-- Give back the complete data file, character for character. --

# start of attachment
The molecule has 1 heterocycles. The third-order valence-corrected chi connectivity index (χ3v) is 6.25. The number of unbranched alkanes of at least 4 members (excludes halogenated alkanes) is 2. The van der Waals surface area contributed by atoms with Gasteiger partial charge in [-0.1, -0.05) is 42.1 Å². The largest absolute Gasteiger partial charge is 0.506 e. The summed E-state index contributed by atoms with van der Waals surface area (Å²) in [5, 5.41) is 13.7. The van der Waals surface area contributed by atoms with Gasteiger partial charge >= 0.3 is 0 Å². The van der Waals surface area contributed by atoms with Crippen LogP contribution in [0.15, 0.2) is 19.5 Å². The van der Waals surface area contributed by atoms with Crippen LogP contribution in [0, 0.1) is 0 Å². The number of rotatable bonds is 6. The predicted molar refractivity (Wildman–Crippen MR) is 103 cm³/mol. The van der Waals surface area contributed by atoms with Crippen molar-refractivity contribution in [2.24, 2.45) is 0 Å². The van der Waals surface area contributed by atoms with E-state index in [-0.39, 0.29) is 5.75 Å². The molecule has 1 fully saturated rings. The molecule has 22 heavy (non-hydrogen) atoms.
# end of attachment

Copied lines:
The molecule has 1 heterocycles. The third-order valence-corrected chi connectivity index (χ3v) is 6.25. The number of unbranched alkanes of at least 4 members (excludes halogenated alkanes) is 2. The van der Waals surface area contributed by atoms with Gasteiger partial charge in [-0.1, -0.05) is 42.1 Å². The largest absolute Gasteiger partial charge is 0.506 e. The summed E-state index contributed by atoms with van der Waals surface area (Å²) in [5, 5.41) is 13.7. The van der Waals surface area contributed by atoms with Gasteiger partial charge >= 0.3 is 0 Å². The van der Waals surface area contributed by atoms with Crippen LogP contribution in [0.15, 0.2) is 19.5 Å². The van der Waals surface area contributed by atoms with Crippen LogP contribution in [0, 0.1) is 0 Å². The number of rotatable bonds is 6. The predicted molar refractivity (Wildman–Crippen MR) is 103 cm³/mol. The van der Waals surface area contributed by atoms with Crippen molar-refractivity contribution in [2.24, 2.45) is 0 Å². The van der Waals surface area contributed by atoms with E-state index in [-0.39, 0.29) is 5.75 Å². The molecule has 1 fully saturated rings. The molecule has 22 heavy (non-hydrogen) atoms.